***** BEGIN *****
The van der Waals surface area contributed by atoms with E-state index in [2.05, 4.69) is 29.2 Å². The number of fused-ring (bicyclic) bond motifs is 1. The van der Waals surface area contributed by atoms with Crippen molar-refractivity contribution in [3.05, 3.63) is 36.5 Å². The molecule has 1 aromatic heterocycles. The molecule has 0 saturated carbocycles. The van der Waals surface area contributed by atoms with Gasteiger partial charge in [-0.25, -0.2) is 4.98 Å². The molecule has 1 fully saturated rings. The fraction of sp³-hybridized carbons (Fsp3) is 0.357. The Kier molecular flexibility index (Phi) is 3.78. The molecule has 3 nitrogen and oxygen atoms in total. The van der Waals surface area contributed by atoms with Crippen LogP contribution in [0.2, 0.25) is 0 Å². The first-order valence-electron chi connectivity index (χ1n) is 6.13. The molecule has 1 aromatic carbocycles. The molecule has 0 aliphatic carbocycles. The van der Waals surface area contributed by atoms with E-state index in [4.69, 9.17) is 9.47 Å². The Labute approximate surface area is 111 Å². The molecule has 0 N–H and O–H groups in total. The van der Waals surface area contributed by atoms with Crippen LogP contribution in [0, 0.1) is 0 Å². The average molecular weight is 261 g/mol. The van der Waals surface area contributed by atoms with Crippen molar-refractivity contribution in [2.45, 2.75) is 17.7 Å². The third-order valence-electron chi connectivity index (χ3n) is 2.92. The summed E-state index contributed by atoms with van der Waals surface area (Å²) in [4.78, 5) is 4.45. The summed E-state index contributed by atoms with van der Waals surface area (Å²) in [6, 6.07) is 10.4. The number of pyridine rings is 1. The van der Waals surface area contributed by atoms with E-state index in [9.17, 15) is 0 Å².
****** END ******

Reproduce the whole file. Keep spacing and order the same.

The van der Waals surface area contributed by atoms with E-state index in [2.05, 4.69) is 29.2 Å². The number of fused-ring (bicyclic) bond motifs is 1. The van der Waals surface area contributed by atoms with Crippen molar-refractivity contribution in [3.05, 3.63) is 36.5 Å². The molecule has 1 aromatic heterocycles. The molecule has 0 saturated carbocycles. The van der Waals surface area contributed by atoms with Gasteiger partial charge in [-0.25, -0.2) is 4.98 Å². The molecule has 1 fully saturated rings. The fraction of sp³-hybridized carbons (Fsp3) is 0.357. The Kier molecular flexibility index (Phi) is 3.78. The molecule has 3 nitrogen and oxygen atoms in total. The van der Waals surface area contributed by atoms with Crippen LogP contribution in [0.2, 0.25) is 0 Å². The first-order valence-electron chi connectivity index (χ1n) is 6.13. The molecule has 1 aromatic carbocycles. The molecule has 0 aliphatic carbocycles. The van der Waals surface area contributed by atoms with E-state index in [4.69, 9.17) is 9.47 Å². The Labute approximate surface area is 111 Å². The molecule has 0 N–H and O–H groups in total. The van der Waals surface area contributed by atoms with Crippen LogP contribution in [0, 0.1) is 0 Å². The average molecular weight is 261 g/mol. The van der Waals surface area contributed by atoms with Crippen molar-refractivity contribution in [2.45, 2.75) is 17.7 Å². The third-order valence-electron chi connectivity index (χ3n) is 2.92. The summed E-state index contributed by atoms with van der Waals surface area (Å²) in [4.78, 5) is 4.45. The summed E-state index contributed by atoms with van der Waals surface area (Å²) in [6, 6.07) is 10.4. The number of pyridine rings is 1. The van der Waals surface area contributed by atoms with E-state index in [9.17, 15) is 0 Å².